Damas: For patrons, we offer a place to reminisce about memories of the malls — what used to be there, experiences they had there, stuff like that. I think that the site offers mall management an outlet to really see how people are engaging with their properties. Allowing the mall developers to really see inside the minds of their customers, see what they're saying about the malls, and how they connect with those properties is a valuable thing. We don’t approach Labelscar from a preservationist angle, per se, but I feel that bringing in this level of personification may hopefully someday cause developers to take a step back and say “hey, wait, maybe we should try and save this place, or revitalize it without ruining it.”
Meriden Mall (later "Meriden Hub"), Meriden, CT. - Photo courtesy Jason Damas. - Photo courtesy Jason Damas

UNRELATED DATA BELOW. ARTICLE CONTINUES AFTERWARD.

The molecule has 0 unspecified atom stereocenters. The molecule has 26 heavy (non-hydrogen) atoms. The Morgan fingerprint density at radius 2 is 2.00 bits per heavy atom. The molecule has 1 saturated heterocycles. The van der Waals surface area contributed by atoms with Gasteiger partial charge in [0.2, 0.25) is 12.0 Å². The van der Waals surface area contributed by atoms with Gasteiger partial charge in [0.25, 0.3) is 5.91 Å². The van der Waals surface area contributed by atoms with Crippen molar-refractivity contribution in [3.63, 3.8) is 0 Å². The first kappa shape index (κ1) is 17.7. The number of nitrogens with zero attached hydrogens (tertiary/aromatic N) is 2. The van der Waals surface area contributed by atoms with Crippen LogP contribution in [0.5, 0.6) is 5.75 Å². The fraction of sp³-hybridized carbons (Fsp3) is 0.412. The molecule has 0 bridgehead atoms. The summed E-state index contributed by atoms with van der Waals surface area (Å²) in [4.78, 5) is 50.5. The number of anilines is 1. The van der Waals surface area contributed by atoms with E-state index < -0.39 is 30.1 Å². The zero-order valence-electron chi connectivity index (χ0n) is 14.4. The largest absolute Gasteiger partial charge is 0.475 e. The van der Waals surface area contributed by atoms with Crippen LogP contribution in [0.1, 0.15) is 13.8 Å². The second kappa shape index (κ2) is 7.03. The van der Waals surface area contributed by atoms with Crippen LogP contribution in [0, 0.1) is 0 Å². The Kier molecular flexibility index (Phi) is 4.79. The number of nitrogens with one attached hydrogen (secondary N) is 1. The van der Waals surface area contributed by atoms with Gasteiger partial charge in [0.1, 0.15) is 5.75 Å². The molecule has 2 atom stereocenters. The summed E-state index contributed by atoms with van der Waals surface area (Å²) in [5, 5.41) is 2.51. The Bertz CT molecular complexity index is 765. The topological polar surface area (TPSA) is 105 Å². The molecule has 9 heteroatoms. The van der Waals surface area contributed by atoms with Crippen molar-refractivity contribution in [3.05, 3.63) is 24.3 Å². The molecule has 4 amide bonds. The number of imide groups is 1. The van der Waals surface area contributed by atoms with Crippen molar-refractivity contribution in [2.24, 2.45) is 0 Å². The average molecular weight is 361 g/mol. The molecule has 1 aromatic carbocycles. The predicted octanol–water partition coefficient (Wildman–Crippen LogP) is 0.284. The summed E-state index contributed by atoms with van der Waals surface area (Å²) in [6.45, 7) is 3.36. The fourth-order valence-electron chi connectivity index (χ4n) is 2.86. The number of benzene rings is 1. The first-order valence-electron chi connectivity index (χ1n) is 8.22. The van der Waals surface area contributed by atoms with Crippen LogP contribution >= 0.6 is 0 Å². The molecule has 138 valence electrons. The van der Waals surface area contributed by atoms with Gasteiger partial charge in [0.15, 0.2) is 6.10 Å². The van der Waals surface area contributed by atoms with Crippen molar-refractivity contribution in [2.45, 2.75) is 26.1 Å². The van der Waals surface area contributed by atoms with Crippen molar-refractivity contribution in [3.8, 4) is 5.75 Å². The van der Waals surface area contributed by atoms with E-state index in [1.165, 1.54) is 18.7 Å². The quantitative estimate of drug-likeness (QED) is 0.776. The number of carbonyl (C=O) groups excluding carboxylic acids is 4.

DigitalJournal.com: On the Labelscar site, you wrote “many of these places that were crucial to many people's lives are now gone.” How so? Have derelict malls affected you personally?
Damas: Absolutely. Many of the malls that I have childhood memories at are either gone or significantly damaged. My hometown mall — which was never great — was torn down in 1998. The Rhode Island Mall, which was my very favorite mall growing up, still stands, and is still open. But it has only about ten stores out of 100 originally remaining inside, and a significant chunk of the mall itself was removed to put in two big-box stores (Kohl’s and Wal-Mart) that do not have entrances into the mall, causing most of the mall’s core to die out. Another of Rhode Island’s malls, the Lincoln Mall, has been almost entirely replaced by a big-box center. These are all places where I actually made some of my best childhood memories. It may seem silly to some people, but ask anyone around my age and they’ll tell you similar stories.